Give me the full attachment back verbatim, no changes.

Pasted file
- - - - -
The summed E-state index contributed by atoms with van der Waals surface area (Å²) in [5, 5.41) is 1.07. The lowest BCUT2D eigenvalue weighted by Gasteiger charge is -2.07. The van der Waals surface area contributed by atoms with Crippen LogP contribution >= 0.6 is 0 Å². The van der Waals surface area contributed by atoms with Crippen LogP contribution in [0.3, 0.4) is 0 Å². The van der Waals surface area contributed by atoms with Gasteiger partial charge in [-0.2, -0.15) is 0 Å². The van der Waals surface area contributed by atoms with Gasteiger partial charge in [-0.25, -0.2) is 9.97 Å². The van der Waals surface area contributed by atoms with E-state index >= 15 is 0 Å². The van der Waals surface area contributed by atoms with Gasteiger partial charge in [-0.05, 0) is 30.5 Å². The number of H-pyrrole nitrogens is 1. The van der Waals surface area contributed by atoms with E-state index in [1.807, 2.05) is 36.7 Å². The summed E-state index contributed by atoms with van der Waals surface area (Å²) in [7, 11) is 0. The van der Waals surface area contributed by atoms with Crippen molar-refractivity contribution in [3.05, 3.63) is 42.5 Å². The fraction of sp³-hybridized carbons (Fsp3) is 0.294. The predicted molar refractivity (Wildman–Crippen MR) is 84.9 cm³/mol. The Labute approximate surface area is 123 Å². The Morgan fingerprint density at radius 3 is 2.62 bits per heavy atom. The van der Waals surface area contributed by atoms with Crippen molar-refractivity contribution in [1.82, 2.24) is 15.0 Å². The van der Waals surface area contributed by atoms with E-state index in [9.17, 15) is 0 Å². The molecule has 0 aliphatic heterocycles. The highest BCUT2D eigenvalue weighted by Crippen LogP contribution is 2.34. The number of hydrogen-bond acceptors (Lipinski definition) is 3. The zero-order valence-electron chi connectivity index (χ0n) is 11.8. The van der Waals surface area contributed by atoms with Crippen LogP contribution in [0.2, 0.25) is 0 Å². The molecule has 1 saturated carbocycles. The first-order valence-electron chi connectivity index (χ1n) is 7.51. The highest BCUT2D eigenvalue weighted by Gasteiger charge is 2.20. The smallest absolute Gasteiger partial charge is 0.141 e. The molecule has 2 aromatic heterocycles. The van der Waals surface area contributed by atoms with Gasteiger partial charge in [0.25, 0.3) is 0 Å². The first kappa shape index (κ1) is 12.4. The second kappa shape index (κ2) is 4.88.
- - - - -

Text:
The summed E-state index contributed by atoms with van der Waals surface area (Å²) in [5, 5.41) is 1.07. The lowest BCUT2D eigenvalue weighted by Gasteiger charge is -2.07. The van der Waals surface area contributed by atoms with Crippen LogP contribution >= 0.6 is 0 Å². The van der Waals surface area contributed by atoms with Crippen LogP contribution in [0.3, 0.4) is 0 Å². The van der Waals surface area contributed by atoms with Gasteiger partial charge in [-0.2, -0.15) is 0 Å². The van der Waals surface area contributed by atoms with Gasteiger partial charge in [-0.25, -0.2) is 9.97 Å². The van der Waals surface area contributed by atoms with E-state index >= 15 is 0 Å². The van der Waals surface area contributed by atoms with Gasteiger partial charge in [-0.05, 0) is 30.5 Å². The number of H-pyrrole nitrogens is 1. The van der Waals surface area contributed by atoms with E-state index in [1.807, 2.05) is 36.7 Å². The summed E-state index contributed by atoms with van der Waals surface area (Å²) in [7, 11) is 0. The van der Waals surface area contributed by atoms with Crippen molar-refractivity contribution in [3.05, 3.63) is 42.5 Å². The fraction of sp³-hybridized carbons (Fsp3) is 0.294. The predicted molar refractivity (Wildman–Crippen MR) is 84.9 cm³/mol. The Labute approximate surface area is 123 Å². The Morgan fingerprint density at radius 3 is 2.62 bits per heavy atom. The van der Waals surface area contributed by atoms with Crippen molar-refractivity contribution in [1.82, 2.24) is 15.0 Å². The van der Waals surface area contributed by atoms with E-state index in [9.17, 15) is 0 Å². The molecule has 0 aliphatic heterocycles. The highest BCUT2D eigenvalue weighted by Crippen LogP contribution is 2.34. The number of hydrogen-bond acceptors (Lipinski definition) is 3. The zero-order valence-electron chi connectivity index (χ0n) is 11.8. The van der Waals surface area contributed by atoms with Crippen LogP contribution in [0.2, 0.25) is 0 Å². The molecule has 1 saturated carbocycles. The first-order valence-electron chi connectivity index (χ1n) is 7.51. The highest BCUT2D eigenvalue weighted by Gasteiger charge is 2.20. The smallest absolute Gasteiger partial charge is 0.141 e. The molecule has 2 aromatic heterocycles. The van der Waals surface area contributed by atoms with Gasteiger partial charge in [0.25, 0.3) is 0 Å². The first kappa shape index (κ1) is 12.4. The second kappa shape index (κ2) is 4.88.